Critics are often tempted to bridge cultural gaps through comparisons. So-and-so is the Bob Dylan of Denmark or the Frank Sinatra of Sumatra. Using counterparts is literary shorthand that telegraphs artistic qualities and social relevance that otherwise would be a strain to explain.
I've used the critic's crutch more than once in writing about Peruvian singer Eva Ayllón, the world's premiere interpreter of música criolla, her country's vibrant but undervalued popular music. In 2004, I called her "the Tina Turner of Afro- Peruvian music—energetic and playful, sexy and fully charged." Four years later, I wrote that she had "the smoky soulfulness of Della Reese, the technical command of Ella Fitzgerald, and the rhythmic mastery of Celia Cruz."
Today, such comparisons seem inadequate in capturing the essence of the grand dame of Afro-Peruvian song and her place within Latin American culture. Because as an artist, she is sui generis, just as her native country compares to nothing else on earth. Peru, like most of the Americas, was forged in a fusion of European, African, and Indian cultures. Yet, you could never say Machu Picchu is just another archaeological site. The place takes your breath away. And as a singer, so does Eva Ayllón.
In Spanish we would say, "No se parece a nadie." She has no comparison.
Peru is often identified with the sorrowful flute music of the Andes, popularized by Paul Simon's "El Condor Pasa." Ayllón, however, focuses on the vibrant, urban genres of the capital and the coastal plains. Her catalog, constructed over four decades and more than two dozen albums, encompasses a rich array of folkloric styles of song and dance. They range from the elegant and achingly romantic vals criollo with its melodic Spanish guitars, to the more raucous and percussive Afro- Peruvian variants—like the landó, festejo, and alcatráz—with their lusty dances and distinctive instruments, especially the iconic cajón, or box, developed by slaves who turned shipping crates into improvised drums.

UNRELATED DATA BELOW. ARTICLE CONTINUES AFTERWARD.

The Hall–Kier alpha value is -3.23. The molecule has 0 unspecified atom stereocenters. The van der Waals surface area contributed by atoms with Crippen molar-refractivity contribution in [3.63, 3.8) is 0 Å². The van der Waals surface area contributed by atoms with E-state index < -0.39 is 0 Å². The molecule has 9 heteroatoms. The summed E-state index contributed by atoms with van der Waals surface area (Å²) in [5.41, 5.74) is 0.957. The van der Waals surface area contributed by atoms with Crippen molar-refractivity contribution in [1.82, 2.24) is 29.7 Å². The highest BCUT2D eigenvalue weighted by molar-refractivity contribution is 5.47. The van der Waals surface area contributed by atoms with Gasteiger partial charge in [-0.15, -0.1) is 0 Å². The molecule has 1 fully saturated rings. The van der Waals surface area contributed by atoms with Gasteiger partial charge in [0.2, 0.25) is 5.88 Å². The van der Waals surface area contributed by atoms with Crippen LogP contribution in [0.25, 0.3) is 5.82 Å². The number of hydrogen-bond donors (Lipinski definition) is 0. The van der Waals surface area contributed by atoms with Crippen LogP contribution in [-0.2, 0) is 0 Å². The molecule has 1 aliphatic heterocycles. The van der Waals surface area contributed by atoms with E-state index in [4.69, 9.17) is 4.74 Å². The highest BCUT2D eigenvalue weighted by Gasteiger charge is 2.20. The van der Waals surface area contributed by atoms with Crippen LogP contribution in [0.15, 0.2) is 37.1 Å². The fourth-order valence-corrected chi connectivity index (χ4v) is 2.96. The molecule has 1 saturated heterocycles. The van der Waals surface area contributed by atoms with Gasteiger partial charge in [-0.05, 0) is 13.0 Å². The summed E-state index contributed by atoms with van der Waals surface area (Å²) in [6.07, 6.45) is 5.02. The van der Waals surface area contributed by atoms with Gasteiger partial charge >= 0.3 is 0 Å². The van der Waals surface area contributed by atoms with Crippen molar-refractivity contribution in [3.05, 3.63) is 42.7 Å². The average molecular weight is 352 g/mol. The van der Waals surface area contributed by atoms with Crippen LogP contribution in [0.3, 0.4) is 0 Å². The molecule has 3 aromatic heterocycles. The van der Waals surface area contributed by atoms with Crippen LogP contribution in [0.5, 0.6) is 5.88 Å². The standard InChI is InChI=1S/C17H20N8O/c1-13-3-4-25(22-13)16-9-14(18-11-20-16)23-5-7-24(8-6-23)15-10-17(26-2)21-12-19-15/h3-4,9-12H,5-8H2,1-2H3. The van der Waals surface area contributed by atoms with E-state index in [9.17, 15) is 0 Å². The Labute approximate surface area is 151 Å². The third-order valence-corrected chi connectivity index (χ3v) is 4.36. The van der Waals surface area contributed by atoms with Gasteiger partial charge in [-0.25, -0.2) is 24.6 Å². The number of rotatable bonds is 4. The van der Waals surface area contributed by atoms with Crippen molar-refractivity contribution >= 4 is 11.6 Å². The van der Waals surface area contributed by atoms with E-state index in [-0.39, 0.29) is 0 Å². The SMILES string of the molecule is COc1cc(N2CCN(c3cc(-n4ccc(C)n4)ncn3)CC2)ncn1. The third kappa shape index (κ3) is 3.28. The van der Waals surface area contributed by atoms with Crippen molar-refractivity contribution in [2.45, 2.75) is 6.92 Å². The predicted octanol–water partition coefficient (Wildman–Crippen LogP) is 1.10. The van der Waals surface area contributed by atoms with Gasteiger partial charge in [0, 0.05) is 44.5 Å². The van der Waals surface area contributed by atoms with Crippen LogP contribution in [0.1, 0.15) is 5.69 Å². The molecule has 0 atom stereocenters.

Ayllón and her music first came to the attention of US audiences with the 1995 release of a compilation disc on David Byrne's Luaka Bop label, titled Afro-Peruvian Classics: The Soul of Black Peru. She appeared with other female vocalists of the genre, respected in their own right. But almost 20 years later, Ayllón stands alone in gaining wider international acclaim while retaining the loyalty of her most discriminating home fans. Peruvians demand downhome authenticity in their música criolla, no matter how refined the occasion, how revered the venue, or how removed the location. Though she's lived for the past decade in New Jersey, Ayllón clearly has left her heart in Lima. She performs as if she were still in one of the city's celebrated peñas, those festive neighborhood clubs where patrons and performers rub elbows, feast on lomo saltado, drink chicha morada, and party together until dawn.
But as folksy as she may be, Ayllón is also a sophisticated and urbane performer who turns the most hallowed halls into her private peña. On stage, her pacing is impeccable. Her engaging self-confidence comes naturally, cultivated since she started singing at age three. She can be charming in two languages, making an asset of her heavy accent in English like—forgive the comparison—Desi Arnaz.
Above all, though, is that gifted voice, sensuous and robust, tender and exuberant, soulful to the core. Her style is never showy, but always in service of the song, melding its melody, emotion, and message. So her singing goes straight to your heart.
For all these reasons, it can be said that Eva Ayllón is like … well, like nobody else you've ever heard.
—Agustin Gurza is an award-winning journalist who has written about Latin music for four decades, most recently as columnist and critic with the Los Angeles Times.